Instagramable: Fall Colours and the Group of Seven in Kleinburg

FALL COLOURS IN ONTARIO ARE A BITTERSWEET THING – they’re lovely, but they mean that winter is on the way. Leaves begin turning in September in the north and make their way down the province to the lakes like wildfire. There are plenty of ways to take in the fall colours, but one of the most pleasant and educational is just an hour or so outside Toronto.

The McMichael Collection in Kleinburg, Ontario houses one of the country’s greatest collections of paintings by the Group of Seven – the short-lived but influential artists’ collective that provided the fledgling country of Canada with a sense of itself, through their landscape paintings. You’ll see more than just work by artists like Lawren Harris, A.J. Casson, Arthur Lismer, Frederick Varley, A.Y. Jackson, Frank Johnston and J.E.H. MacDonald at the gallery, but their work is the core of the collection.


Franklin Carmichael, October Gold, 1922 (detail)

Once the home of art collectors Signe and Robert McMichael, the gallery has been expanded many times, with a restaurant and gift shop and spaces for several shows to run at the same time. But one of the features of the building are the windows – provided with convenient chairs and benches – where you can look out and enjoy the sort of landscape that inspired the Group of Seven.

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The McMichael Collection is also home to the wooden shack that was once the dollar-a-month home to Tom Thomson – a humble wooden cabin which was moved from Toronto by the McMichaels in 1968. Thomson was a legendary painter and outdoorsman who inspired the Group of Seven to form, and would have made them a Group of Eight if he hadn’t died in a tragic and mysterious canoeing accident while painting in Algonquin Park in 1917.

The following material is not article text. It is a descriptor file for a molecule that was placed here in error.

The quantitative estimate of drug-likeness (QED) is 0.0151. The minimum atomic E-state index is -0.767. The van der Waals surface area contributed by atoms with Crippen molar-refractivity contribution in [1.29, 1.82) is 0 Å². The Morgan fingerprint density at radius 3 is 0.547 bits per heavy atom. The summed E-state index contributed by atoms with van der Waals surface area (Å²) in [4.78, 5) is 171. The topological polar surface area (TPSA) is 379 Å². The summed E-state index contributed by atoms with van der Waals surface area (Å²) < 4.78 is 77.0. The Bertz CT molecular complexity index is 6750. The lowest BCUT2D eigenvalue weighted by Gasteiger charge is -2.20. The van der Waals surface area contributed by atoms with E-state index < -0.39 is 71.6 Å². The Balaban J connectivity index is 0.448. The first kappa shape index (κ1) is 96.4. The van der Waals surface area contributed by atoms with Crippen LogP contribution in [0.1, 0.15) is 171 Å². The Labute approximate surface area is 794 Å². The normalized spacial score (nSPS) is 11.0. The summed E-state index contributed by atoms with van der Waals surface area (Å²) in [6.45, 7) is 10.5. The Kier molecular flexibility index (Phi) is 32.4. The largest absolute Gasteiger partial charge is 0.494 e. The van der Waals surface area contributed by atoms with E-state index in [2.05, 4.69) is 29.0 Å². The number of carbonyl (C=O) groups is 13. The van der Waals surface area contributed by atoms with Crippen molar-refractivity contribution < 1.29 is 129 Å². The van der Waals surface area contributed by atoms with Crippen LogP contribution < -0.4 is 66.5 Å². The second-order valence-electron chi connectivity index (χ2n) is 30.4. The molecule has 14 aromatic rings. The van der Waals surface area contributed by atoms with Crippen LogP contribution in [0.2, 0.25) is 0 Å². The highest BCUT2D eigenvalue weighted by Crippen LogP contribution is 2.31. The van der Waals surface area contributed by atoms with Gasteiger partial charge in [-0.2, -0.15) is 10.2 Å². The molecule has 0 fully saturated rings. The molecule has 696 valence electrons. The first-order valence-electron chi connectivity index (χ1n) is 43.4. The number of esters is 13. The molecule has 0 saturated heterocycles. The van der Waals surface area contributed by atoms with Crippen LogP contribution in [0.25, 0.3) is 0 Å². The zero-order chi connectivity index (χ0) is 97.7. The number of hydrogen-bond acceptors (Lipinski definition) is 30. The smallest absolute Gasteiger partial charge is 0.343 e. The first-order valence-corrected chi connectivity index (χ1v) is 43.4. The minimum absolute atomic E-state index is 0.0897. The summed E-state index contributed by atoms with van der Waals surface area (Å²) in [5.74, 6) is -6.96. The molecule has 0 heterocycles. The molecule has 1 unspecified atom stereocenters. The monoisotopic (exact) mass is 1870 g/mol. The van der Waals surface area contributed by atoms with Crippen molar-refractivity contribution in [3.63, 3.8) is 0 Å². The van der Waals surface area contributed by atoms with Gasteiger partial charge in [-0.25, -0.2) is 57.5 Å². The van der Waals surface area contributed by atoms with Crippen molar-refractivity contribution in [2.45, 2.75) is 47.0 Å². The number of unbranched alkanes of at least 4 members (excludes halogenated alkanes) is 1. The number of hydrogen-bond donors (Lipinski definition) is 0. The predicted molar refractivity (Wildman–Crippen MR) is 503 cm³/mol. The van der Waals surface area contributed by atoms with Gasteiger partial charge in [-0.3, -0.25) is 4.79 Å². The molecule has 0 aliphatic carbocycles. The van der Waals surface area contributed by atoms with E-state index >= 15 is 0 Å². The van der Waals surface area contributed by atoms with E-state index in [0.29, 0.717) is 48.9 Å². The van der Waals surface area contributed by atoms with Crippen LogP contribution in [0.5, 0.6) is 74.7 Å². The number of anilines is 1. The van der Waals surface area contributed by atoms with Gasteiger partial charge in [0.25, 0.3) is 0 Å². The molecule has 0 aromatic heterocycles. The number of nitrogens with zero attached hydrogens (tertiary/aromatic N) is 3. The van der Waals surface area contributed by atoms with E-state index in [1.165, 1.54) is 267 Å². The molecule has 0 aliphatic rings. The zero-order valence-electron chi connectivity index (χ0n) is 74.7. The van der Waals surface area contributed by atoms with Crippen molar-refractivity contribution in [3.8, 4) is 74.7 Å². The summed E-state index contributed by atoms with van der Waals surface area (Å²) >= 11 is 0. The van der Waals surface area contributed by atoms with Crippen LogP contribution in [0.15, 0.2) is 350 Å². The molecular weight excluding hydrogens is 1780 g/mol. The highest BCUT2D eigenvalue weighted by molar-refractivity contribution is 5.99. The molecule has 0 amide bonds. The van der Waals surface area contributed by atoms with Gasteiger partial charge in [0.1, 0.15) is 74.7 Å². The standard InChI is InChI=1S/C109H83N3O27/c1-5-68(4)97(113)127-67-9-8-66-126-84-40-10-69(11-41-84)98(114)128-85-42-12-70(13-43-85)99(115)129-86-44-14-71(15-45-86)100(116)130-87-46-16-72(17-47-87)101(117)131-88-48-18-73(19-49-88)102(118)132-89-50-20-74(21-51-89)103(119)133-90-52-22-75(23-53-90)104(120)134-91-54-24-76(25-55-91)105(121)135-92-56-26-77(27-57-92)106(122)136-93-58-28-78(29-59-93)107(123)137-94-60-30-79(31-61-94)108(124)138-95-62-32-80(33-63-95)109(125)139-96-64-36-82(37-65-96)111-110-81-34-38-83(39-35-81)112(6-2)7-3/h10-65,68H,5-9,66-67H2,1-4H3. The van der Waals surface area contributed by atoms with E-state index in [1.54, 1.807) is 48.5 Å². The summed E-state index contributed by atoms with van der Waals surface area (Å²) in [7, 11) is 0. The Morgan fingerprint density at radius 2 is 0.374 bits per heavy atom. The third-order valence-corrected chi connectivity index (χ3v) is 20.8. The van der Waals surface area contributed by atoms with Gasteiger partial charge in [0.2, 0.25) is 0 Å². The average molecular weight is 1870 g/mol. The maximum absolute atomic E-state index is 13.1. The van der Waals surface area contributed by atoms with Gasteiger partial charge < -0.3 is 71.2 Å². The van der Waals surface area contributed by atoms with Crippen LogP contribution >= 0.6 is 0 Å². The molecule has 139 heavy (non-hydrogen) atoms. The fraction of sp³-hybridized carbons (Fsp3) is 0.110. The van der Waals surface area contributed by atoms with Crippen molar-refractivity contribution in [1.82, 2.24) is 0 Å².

Tom Thomson’s shack

A short walk from Thomson’s shack is another unique feature of the McMichael – the cemetery where six of the Group of Seven’s remains are buried, under headstones made of raw stone from the Canadian Shield. It’s the sort of completeness that very few art collections can likely boast.

The McMichael’s hundred acres of grounds also includes several hiking trails that take in the Sculpture Garden alongside Thomson’s shack and the cemetery, and branch out into the grounds with paths of varying length and difficulty. They’re a great place to take in Ontario’s fall colours, especially if you don’t have a car.


The trails pass through the Humber River Valley and views change constantly. There are always painters and sketchers at work, and while the grounds often host weddings and other events, you can find yourself alone with the wilderness after just a few minutes of walking.

The landscape along the trails is very much a piece with the woods and wilderness of Southern Ontario, which was the starting point for the painters of the Go7 at their inception. But while walking I came across one view that looked more Constable than Carmichael:

The McMichael is a fantastic day trip from Toronto, and not just when the fall colours are out. Serious hikers can walk there from the Vaughan Metropolitan Centre stop at the end of the #1 Toronto subway line, by making their way through the Boyd and Kortright Conservation Areas to Kleinburg. Or you can take the Art Bus that runs from downtown Toronto, traveling every Sunday from June to October.

Photos and story © 2018 Rick McGinnis All Rights Reserved